Wind energy may be the fastest-growing source of the electricity in the United States, but it tells a different, more personal story when it comes to the lives of the farmers and landowners it supports. The primary benefit of a wind farm is the wind lease payment – a steady income between $5,000 and $8,000 per year, per turbine – which quickly adds up. Most wind farms contain between 2 and 20 individual turbines, and larger plots of land can support even more.

 At the same time, the land itself is largely free for other uses. Turbines don’t affect livestock ranchers or crop farmers – wind development is vertical development. The actual electrical infrastructure occupies around 3% of the available surface area.

"The primary benefit of a wind farm is the wind lease payment"

The Cress Family Joins the Renewable Energy Movement

Consider the case of Gordon and Lorna, landowners who have established a sizable extra income from using wind lease payments. They have harnessed the demand for wind power to create a secure, secondary income. At the same time, they’re excited to be part of a movement that is transitioning away from expensive, environmentally hazardous coal and hydrocarbon products. They feel that this improves their community, and provides a healthy environment for future generations to come.

 “Of course, the financial gain uses an incentive, but we were also glad to be a part of the growing renewable energy movement.” – Gordon and Lorna

 For Gordon and Lorna Cress, being a part of the movement towards a cleaner, more energy-efficient future is as attractive as the profits they receive every year from their wind energy development partners.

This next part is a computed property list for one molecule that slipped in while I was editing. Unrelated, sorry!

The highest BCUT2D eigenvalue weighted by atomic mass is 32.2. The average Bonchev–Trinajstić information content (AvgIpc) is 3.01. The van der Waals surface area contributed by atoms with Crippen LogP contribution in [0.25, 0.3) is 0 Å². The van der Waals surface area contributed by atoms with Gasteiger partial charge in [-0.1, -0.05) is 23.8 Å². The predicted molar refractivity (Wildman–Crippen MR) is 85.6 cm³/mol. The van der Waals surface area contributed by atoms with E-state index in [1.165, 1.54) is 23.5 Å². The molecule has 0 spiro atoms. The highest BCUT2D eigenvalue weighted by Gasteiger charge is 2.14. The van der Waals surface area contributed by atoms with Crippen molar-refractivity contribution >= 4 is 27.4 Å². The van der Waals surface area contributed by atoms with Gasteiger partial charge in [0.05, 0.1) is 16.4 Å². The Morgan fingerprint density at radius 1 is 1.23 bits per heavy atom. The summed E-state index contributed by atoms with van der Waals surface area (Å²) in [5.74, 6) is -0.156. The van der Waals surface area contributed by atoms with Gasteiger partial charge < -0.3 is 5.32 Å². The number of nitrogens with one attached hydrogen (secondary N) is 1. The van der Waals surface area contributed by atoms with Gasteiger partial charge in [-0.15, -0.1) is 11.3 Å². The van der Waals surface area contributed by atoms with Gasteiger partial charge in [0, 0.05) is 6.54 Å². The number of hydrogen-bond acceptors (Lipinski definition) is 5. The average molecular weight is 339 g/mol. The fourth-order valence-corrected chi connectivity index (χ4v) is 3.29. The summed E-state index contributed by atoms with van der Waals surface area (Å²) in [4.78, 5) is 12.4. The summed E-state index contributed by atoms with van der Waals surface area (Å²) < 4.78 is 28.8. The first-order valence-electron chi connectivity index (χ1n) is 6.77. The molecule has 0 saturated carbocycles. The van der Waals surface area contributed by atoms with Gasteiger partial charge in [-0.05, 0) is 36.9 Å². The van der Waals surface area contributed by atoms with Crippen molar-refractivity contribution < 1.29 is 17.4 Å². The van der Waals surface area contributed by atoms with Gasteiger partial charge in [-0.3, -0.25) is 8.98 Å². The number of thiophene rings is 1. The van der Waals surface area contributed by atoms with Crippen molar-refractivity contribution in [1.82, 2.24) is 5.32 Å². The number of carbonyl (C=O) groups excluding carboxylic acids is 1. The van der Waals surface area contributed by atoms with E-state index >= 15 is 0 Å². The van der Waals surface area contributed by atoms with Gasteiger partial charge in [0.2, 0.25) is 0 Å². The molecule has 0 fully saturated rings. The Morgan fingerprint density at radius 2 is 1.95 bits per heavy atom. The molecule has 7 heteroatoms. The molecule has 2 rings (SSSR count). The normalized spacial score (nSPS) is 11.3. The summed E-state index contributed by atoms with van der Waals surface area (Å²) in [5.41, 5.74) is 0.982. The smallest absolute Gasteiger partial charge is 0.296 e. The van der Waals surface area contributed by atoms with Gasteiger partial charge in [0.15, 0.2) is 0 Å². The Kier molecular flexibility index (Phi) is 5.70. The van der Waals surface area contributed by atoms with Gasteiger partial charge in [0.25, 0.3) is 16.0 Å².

“You can fight the future but you won’t win in the long run. Energy production is changing rapidly and I’d rather be a part of the future than fighting for the past.” 

Joel Generates Passive Income

In Joel’s case, wind power represents the future. The rural landowner noticed that nearby landowners had installed solar panels and wind turbines. With his own land sitting vacant and unused for years, he became interested in the ability to turn his land into a source of income.

 “I have been using the land recreationally since I was a pre-teenager, almost 50 years! …In our particular area, there are wind farms and solar panel fields covering several thousand acres each, I knew that there was going to be either wind or solar fields near my property and I wanted to be a part of the future” – Joel

 Wind lease payments are an ideal income source for owners of unused land. The less desirable a plot of land is for traditional development, the more attractive it becomes to wind energy developers – as long as the land offers a great amount of wind that can be produced into clean energy.

 “You can fight the future but you won’t win in the long run. Energy production is changing rapidly and I’d rather be a part of the future than fighting for the past.” – Joel

Barry is Helping the Environment

Even partially developed land can be leased effectively. Take Barry, for instance, who owns a large patch of rural land. He only needs to dedicate a small portion of his terrain to generating wind power, as for the rest of his land he can use it for recreational and agricultural purposes. This creates a secure additional income while helping the environment – in his own words:

 ” [The windmills offer] great income, they help the environment, they’re great for the planet and help me lower my utility bills at the same time!” – Barry

Generating Power on Rural Land

Importantly, wind turbines can generate power even on land currently in use. Those with vacant desert land can rely on wind turbines to generate passive income without affecting agriculture.